From Anglo-Normanparlance, parlaunce, from parler (“to talk") + -ance.
Middle French from Old French fromparlerto speakparley
American Heritage Dictionary of the English Language, 5th Edition
Parlance Sentence Examples
In common parlance, it may be described as a species of wild dog with close affinity to the bear.
Since the passing of the Light Railways Act of 1896, which did not apply to Ireland, it is possible to give a formal definition by saying that a light railway is one constructed under the provisions of that act; but it must be noted that the commissioners appointed under that act have authorized many lines which in their physical characteristics are indistinguishable from street tramways constructed under the Tramways Act, and to these the term light railways would certainly not be applied in ordinary parlance.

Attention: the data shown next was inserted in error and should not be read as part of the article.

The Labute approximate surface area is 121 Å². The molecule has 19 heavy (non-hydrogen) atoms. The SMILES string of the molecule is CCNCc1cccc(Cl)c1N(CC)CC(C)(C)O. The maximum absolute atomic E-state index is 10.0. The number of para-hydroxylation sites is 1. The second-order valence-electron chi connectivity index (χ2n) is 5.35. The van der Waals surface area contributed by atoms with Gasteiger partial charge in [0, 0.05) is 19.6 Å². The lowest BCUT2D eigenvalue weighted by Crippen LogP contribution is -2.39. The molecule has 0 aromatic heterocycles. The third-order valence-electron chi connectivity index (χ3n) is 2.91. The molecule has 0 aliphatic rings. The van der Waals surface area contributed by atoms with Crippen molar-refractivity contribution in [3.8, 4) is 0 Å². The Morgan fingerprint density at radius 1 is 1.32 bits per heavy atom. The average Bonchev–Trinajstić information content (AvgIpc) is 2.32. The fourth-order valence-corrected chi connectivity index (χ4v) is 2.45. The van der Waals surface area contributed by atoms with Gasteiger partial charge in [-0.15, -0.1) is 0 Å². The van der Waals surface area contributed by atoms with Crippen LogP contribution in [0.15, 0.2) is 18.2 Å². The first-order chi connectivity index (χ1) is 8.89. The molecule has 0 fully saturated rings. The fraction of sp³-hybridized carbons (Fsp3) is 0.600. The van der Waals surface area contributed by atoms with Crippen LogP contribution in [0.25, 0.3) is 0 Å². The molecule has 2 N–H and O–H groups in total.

The slopes of the plateau, which receive a better rainfall, are more heavily forested, some districts being covered with deciduous trees, forming catingas in local parlance.
But as the most dreaded of these Celtic tribes came down from the shores of the Baltic and Northern Ocean, the ancients applied the name Celt to those peoples who are spoken of as Teutonic in modern parlance.
It must be pointed out that in common parlance this distinction does not find its ready expression.